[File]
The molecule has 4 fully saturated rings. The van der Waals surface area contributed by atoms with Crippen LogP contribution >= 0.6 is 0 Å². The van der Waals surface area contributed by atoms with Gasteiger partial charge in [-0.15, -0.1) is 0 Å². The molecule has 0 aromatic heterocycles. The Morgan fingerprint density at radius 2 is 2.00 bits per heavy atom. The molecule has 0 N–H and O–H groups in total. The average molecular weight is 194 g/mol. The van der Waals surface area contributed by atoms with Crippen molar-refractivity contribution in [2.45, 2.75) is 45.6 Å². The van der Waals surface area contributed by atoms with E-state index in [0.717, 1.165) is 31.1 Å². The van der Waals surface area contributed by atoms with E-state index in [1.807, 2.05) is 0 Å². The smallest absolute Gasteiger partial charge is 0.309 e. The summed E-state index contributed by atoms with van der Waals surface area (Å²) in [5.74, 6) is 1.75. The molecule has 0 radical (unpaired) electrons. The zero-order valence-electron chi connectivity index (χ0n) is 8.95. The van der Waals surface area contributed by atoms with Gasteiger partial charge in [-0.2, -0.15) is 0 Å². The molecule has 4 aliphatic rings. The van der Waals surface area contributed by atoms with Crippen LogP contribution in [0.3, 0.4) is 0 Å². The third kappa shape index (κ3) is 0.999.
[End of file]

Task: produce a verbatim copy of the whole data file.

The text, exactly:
The molecule has 4 fully saturated rings. The van der Waals surface area contributed by atoms with Crippen LogP contribution >= 0.6 is 0 Å². The van der Waals surface area contributed by atoms with Gasteiger partial charge in [-0.15, -0.1) is 0 Å². The molecule has 0 aromatic heterocycles. The Morgan fingerprint density at radius 2 is 2.00 bits per heavy atom. The molecule has 0 N–H and O–H groups in total. The average molecular weight is 194 g/mol. The van der Waals surface area contributed by atoms with Crippen molar-refractivity contribution in [2.45, 2.75) is 45.6 Å². The van der Waals surface area contributed by atoms with E-state index in [0.717, 1.165) is 31.1 Å². The van der Waals surface area contributed by atoms with E-state index in [1.807, 2.05) is 0 Å². The smallest absolute Gasteiger partial charge is 0.309 e. The summed E-state index contributed by atoms with van der Waals surface area (Å²) in [5.74, 6) is 1.75. The molecule has 0 radical (unpaired) electrons. The zero-order valence-electron chi connectivity index (χ0n) is 8.95. The van der Waals surface area contributed by atoms with Gasteiger partial charge in [-0.2, -0.15) is 0 Å². The molecule has 4 aliphatic rings. The van der Waals surface area contributed by atoms with Crippen LogP contribution in [0.3, 0.4) is 0 Å². The third kappa shape index (κ3) is 0.999.